The technique of graining – painting surfaces to resemble wood – dates back to Egyptian times. It first became popular in Europe in the second half of the 17th as a simulation of the exotic hardwoods that were starting to be used in veneer form at that time. Because these woods, such as rosewood and satinwood, were expensive and rare, techniques of painting or graining were developed to imitate them.
It was also used in interiors, primarily on doors and panelling, often to disguise cheaper softwoods, such as pine, to resemble the medullary rays of quarter-cut oak; this technique is sometimes known as “scumbling”.
During the Regency period, “Rio”, or Brazilian, rosewood became the most popular of the exotic veneers, and the most imitated by the furniture decorators. A suitable “ground colour” would be painted onto the well prepared surface; this was allowed to dry before a semi-transparent graining colour was applied sparingly and swept, with a graining comb, into the distinctive swirls of rosewood. This would then be sealed with a coat of varnish.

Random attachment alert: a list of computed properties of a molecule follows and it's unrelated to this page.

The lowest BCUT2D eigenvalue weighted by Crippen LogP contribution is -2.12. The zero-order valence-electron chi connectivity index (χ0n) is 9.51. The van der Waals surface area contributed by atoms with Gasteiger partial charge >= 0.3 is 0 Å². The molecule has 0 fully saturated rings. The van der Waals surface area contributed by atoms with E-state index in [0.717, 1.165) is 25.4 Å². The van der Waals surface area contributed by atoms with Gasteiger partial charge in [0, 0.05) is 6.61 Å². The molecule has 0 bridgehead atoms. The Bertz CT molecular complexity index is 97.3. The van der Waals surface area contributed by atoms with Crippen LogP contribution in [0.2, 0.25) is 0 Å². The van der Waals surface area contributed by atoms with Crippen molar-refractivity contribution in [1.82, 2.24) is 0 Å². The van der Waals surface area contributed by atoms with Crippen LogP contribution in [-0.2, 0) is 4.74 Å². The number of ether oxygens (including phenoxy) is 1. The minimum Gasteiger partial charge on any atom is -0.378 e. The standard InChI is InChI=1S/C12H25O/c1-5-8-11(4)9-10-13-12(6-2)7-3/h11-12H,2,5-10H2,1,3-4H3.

These painters were highly skilled; by the end of the Regency period the graining techniques were as valued as the rosewood itself. This lovely set of chairs are particularly finely grained, and of top quality. Nowadays, with the fashion for painted furniture, a simulated set will fetch as much, or more, than actual rosewood chairs!
Contact Thakeham Furniture in West Sussex, UK – to know more in detail about antique furniture, English antique furniture, rosewood antique furniture and satinwood antique furniture.